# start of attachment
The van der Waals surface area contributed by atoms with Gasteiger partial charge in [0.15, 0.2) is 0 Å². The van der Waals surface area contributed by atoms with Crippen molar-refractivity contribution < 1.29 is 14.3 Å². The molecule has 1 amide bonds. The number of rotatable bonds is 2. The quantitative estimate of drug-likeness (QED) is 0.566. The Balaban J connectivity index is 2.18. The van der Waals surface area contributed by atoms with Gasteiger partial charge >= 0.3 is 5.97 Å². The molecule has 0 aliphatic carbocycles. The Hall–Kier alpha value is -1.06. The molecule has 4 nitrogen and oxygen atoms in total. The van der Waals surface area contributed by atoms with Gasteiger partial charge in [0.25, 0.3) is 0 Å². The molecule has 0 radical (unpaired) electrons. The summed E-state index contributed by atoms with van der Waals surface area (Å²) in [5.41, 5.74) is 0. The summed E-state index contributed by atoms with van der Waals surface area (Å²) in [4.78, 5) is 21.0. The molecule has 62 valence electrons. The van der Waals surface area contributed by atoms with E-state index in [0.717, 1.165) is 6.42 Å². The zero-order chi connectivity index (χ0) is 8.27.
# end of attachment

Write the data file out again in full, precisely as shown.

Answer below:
The van der Waals surface area contributed by atoms with Gasteiger partial charge in [0.15, 0.2) is 0 Å². The van der Waals surface area contributed by atoms with Crippen molar-refractivity contribution < 1.29 is 14.3 Å². The molecule has 1 amide bonds. The number of rotatable bonds is 2. The quantitative estimate of drug-likeness (QED) is 0.566. The Balaban J connectivity index is 2.18. The van der Waals surface area contributed by atoms with Gasteiger partial charge >= 0.3 is 5.97 Å². The molecule has 0 aliphatic carbocycles. The Hall–Kier alpha value is -1.06. The molecule has 4 nitrogen and oxygen atoms in total. The van der Waals surface area contributed by atoms with Gasteiger partial charge in [0.25, 0.3) is 0 Å². The molecule has 0 radical (unpaired) electrons. The summed E-state index contributed by atoms with van der Waals surface area (Å²) in [5.41, 5.74) is 0. The summed E-state index contributed by atoms with van der Waals surface area (Å²) in [4.78, 5) is 21.0. The molecule has 62 valence electrons. The van der Waals surface area contributed by atoms with E-state index in [0.717, 1.165) is 6.42 Å². The zero-order chi connectivity index (χ0) is 8.27.